Financial disclosures/Conflicts of interest: For the “Management of Osteoporosis in Postmenopausal Women: The 2021 Position Statement of The North American Menopause Society” Editorial Panel: Dr. Blake and Dr. Pinkerton report no relevant financial relationships. Dr. Cosman reports Consultant/Advisory Board for Amgen, EnteraBio, and Obseva; Speakers’ Bureau for Amgen and Radius Health. Dr. Lewiecki reports Consultant/Advisory Board for Amgen and Radius; Speakers’ Bureau for Radius. Dr. McClung reports Consultant/Advisory Board for Amgen; Speakers’ Bureau for Amgen and Alexion. Dr. Shapiro reports Consultant/Advisory Board for Amgen, Aspen, Astellas, Bayer, BioSyent, Duchesnay, GSK, Merck, Mithra, Pfizer, Searchlight, Sprout, Sunovion, and TherapeuticsMD. For additional contributors, Ms. Method reports no relevant financial relationships.
For the NAMS Board of Trustees members who were not members of the Editorial Panel: Dr. El Khoudary, Dr. Faubion, Dr. Schiff, and Dr. Shufelt report no relevant financial relationships. Dr. Carpenter reports Consultant/Advisory Board for RoundGlass and University of Wisconsin, Licenses/Fees for Astellas, Sojournix, and Kappa Santé. Dr. Chism reports Consultant/Advisory Board for Hologic and Pharmavite, Speakers’ Bureau for Amag, Astellas, and JDS Therapeutics, Royalties/Patents for Jones and Bartlett Publishing. Dr. Joffe reports Consultant/Advisory Board for Eisai, Jazz, NeRRe/KaNDy, and Sojournix, Grant/Research Support for Brigham & Women's Hospital Funds, Merck, NIH, NIA, NIMH, NCI, NeRRe/KaNDy, Pfizer, QUE Oncology, and V Foundation. Dr. Joffe's spouse reports Employee for Merck, Consulting and Equity for Arsenal Biosciences and Tango. Dr. Larkin reports Consultant/Advisory Board for Allergan, Pharmavite, Radius, and TherapeuticsMD, Speakers’ Bureau for Allergan, Palatin, and TherapeuticsMD. Dr. Reed reports Grant/Research Support for Bayer and NIH, Royalties/Patents for UpToDate. Dr. Shen reports Stock/Ownership for Astra Zeneca, Akzo Nobel, Bristol Myers Squibb, Hologic, Johnson & Johnson, and Merck. Dr. Soares reports Consultant/Advisory Board for Lundbeck, and Otsuka, Grant/Research Support for Ontario Research Fund, Ontario Brain Institute, and AHSC AFP Innovation Fund. Dr. Thurston reports Consultant/Advisory Board for Astellas, Pfizer, and Virtue Health.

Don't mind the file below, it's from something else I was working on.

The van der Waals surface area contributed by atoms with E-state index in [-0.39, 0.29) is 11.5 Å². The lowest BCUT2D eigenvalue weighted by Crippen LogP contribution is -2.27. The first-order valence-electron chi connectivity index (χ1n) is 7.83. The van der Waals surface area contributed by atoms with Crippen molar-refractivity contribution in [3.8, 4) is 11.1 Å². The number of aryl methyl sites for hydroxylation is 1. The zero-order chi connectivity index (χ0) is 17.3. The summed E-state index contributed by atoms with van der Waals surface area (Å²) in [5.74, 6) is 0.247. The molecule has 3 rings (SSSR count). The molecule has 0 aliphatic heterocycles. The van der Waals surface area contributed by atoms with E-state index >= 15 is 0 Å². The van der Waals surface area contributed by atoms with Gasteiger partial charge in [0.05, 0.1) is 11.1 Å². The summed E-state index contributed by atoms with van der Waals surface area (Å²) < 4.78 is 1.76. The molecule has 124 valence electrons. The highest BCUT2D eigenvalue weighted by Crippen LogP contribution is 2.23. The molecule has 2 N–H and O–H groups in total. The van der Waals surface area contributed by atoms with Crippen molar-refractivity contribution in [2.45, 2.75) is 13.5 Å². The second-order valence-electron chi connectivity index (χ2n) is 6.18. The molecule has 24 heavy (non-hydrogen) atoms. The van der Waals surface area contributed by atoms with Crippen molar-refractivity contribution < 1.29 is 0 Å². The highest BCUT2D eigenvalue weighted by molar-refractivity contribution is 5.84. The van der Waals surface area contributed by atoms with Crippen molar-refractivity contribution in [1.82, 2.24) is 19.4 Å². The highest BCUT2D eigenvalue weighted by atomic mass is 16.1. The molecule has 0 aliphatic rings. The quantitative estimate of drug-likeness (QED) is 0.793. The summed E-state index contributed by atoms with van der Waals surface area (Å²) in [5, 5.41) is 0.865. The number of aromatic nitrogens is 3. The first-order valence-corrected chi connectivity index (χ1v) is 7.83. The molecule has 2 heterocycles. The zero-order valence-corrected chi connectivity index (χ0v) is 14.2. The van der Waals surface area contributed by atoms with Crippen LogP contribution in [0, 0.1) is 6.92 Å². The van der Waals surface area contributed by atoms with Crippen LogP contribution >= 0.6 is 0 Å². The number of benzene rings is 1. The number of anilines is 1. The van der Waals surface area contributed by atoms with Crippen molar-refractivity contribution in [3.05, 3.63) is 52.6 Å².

“Management of Osteoporosis in Postmenopausal Women: the 2021 Position Statement of The North American Menopause Society” has been designated a CME activity for all NAMS members. NAMS members should log in to the NAMS website, www.menopause.org, and then select Online CME in the Member Center. CME credit will be available from September 1, 2021, to September 1, 2022.